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From knowledge to business ecosystems: emergence of an entrepreneurial activity during knowledge replication

Abstract

Our article emphasizes the relationship between knowledge and business ecosystems. Transformation of a knowledge ecosystem can lead to the emergence of a technological platform embodying a business ecosystem and providing the resources required especially for firm startup. The role of knowledge replication in an innovation ecosystem is identified through exploratory research and a qualitative case study in the technology hotspot of Sophia-Antipolis. Our findings provide evidence of a new technological trajectory in near-field communication ecosystems resulting from a radical transformation of traditional knowledge ecosystems. We show that the role of a knowledge filter is reduced by some public actors and universities acting as the “tenant anchor” and accelerating the replication of knowledge, and the resolution of intellectual property rights issues in emergent business ecosystems. We highlight the critical role of a public actor in enabling the emergence and creation of a business ecosystem, and its involvement in this entrepreneurial activity.

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Notes

  1. “Entrepreneurship facilitates the spill over of knowledge in the form of starting a new firm” (Braunerhjelm et al., 2010: 107).

  2. NFC is a standards-based short-range (less than 3 cm) wireless communication (unlicensed 13.56 MHz radio frequency) technology to enable half or full duplex applications. It offers a general-purpose connection to other wireless devices (Bluetooth, Wi-Fi, GPRS, etc.) and can be used with several other devices (RFID tags, smart cards, etc.) for communication.

  3. TSM is a NFC ecosystem, a neutral broker that sets up business agreements and technical connections with mobile network operators, phone manufacturers, and other entities controlling the secure element on mobile phones. TSM enables service providers to distribute and manage their contactless applications remotely by allowing access to the secure element in NFC-enabled handsets.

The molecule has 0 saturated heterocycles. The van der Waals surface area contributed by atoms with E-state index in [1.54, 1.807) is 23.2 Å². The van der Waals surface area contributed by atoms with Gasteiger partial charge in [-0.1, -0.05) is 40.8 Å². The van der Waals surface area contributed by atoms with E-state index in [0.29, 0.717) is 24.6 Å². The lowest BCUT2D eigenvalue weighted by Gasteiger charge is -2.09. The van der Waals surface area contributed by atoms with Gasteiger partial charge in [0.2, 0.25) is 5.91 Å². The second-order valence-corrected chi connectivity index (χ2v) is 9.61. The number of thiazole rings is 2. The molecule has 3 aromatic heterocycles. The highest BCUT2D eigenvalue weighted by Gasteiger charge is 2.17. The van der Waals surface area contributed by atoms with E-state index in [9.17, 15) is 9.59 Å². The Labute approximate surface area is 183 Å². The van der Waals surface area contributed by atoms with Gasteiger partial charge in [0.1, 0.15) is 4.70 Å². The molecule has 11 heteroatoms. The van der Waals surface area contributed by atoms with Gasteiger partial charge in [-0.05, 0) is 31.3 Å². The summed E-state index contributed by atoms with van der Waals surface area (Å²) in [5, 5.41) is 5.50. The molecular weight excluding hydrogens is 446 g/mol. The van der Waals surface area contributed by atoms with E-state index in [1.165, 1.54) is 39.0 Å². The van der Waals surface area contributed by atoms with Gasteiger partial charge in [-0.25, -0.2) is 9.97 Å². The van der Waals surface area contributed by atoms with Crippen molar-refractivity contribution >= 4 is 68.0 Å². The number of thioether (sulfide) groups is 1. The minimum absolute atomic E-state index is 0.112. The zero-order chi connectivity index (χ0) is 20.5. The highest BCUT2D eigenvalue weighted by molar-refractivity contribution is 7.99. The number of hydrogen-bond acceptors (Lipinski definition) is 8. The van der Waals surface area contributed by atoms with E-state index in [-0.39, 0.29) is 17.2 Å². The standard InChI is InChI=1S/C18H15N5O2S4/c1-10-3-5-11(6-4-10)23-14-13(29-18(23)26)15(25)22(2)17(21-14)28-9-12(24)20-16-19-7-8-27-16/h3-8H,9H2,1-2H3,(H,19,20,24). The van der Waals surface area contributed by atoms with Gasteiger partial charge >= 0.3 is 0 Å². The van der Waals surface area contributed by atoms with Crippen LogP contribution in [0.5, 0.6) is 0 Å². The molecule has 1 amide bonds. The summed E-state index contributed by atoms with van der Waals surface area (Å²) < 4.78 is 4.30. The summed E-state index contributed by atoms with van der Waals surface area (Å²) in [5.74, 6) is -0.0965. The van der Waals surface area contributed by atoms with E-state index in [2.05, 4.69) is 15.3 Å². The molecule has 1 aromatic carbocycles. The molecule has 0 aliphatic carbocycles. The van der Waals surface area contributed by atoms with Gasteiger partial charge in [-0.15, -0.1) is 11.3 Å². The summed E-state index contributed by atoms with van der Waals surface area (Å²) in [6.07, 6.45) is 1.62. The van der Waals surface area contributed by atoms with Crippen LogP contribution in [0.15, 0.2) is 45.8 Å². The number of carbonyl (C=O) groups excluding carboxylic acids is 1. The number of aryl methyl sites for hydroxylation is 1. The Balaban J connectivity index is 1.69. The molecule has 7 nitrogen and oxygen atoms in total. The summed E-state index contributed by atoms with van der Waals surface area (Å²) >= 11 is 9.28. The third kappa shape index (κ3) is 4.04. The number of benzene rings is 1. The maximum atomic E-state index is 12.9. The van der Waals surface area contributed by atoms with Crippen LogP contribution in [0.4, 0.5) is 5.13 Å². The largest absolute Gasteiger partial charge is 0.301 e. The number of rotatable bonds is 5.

4. Several other companies are official project participants: Ardis, CEV Group, Constructive Card, Digital Airways, Monext, High Co, Netinf, NXP, Oberthur T. In this research, we interviewed only project partners which are stakeholders in the work package related to the development of a mobile application for secure data storage and transfer over a NFC reader and in which UNS was an active player.

  5. These categories required coding technologies or functionalities used at the beginning of the projects and resulting from innovation (cf. Appendix 1 Table 3). The codes allowed us to identify knowledge that was combined and replicated from one project to the next (cf. Table 2 and appendix 1 Table 3).

  6. To be precise, the plastic UNS student card includes a micro-payment function for use in the university canteen. This offer is the result of a partnership between Moneo, UNS, and the Centre Régional des Oeuvres Universitaires (CROUS).

  7. With other NFCampus members, knowledge sharing was within a collaborative arrangement specifying that members should provide temporary access through a free license (limited to the duration of the project) to all the patented technologies (see Annex 1 Table 3).

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Correspondence to Amel Attour.

Appendix

Appendix

Table 3 Technologies recombined and changed during the NFC projects

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Attour, A., Lazaric, N. From knowledge to business ecosystems: emergence of an entrepreneurial activity during knowledge replication. Small Bus Econ 54, 575–587 (2020). https://doi.org/10.1007/s11187-018-0035-3

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Keywords

  • Knowledge ecosystem
  • Entrepreneurial opportunities
  • Technological platform
  • Knowledge replication
  • Academic actor

JEL classification

  • L26
  • L21
  • L86
  • M13
  • M21
  • O21
  • O32